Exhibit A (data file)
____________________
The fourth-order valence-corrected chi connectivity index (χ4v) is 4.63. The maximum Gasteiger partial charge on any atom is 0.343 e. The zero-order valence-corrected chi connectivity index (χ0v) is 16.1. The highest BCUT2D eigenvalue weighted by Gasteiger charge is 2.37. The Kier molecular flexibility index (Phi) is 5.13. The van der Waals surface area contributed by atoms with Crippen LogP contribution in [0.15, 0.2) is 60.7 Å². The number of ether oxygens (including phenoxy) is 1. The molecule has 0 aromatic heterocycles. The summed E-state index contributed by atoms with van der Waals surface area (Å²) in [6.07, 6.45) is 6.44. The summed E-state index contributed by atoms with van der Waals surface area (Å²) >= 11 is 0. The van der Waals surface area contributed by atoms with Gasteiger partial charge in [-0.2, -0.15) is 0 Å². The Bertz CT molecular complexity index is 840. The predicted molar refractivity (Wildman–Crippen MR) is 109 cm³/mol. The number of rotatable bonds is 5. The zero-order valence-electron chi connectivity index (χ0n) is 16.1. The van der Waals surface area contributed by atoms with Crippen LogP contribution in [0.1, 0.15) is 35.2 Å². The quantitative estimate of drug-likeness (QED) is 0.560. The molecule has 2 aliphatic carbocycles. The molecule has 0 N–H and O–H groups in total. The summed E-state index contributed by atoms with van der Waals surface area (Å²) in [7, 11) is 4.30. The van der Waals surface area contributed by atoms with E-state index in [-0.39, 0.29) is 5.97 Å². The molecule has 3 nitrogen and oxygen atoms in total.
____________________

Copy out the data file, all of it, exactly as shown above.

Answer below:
The fourth-order valence-corrected chi connectivity index (χ4v) is 4.63. The maximum Gasteiger partial charge on any atom is 0.343 e. The zero-order valence-corrected chi connectivity index (χ0v) is 16.1. The highest BCUT2D eigenvalue weighted by Gasteiger charge is 2.37. The Kier molecular flexibility index (Phi) is 5.13. The van der Waals surface area contributed by atoms with Crippen LogP contribution in [0.15, 0.2) is 60.7 Å². The number of ether oxygens (including phenoxy) is 1. The molecule has 0 aromatic heterocycles. The summed E-state index contributed by atoms with van der Waals surface area (Å²) in [6.07, 6.45) is 6.44. The summed E-state index contributed by atoms with van der Waals surface area (Å²) >= 11 is 0. The van der Waals surface area contributed by atoms with Gasteiger partial charge in [-0.2, -0.15) is 0 Å². The Bertz CT molecular complexity index is 840. The predicted molar refractivity (Wildman–Crippen MR) is 109 cm³/mol. The number of rotatable bonds is 5. The zero-order valence-electron chi connectivity index (χ0n) is 16.1. The van der Waals surface area contributed by atoms with Crippen LogP contribution in [0.1, 0.15) is 35.2 Å². The quantitative estimate of drug-likeness (QED) is 0.560. The molecule has 2 aliphatic carbocycles. The molecule has 0 N–H and O–H groups in total. The summed E-state index contributed by atoms with van der Waals surface area (Å²) in [7, 11) is 4.30. The van der Waals surface area contributed by atoms with E-state index in [-0.39, 0.29) is 5.97 Å². The molecule has 3 nitrogen and oxygen atoms in total.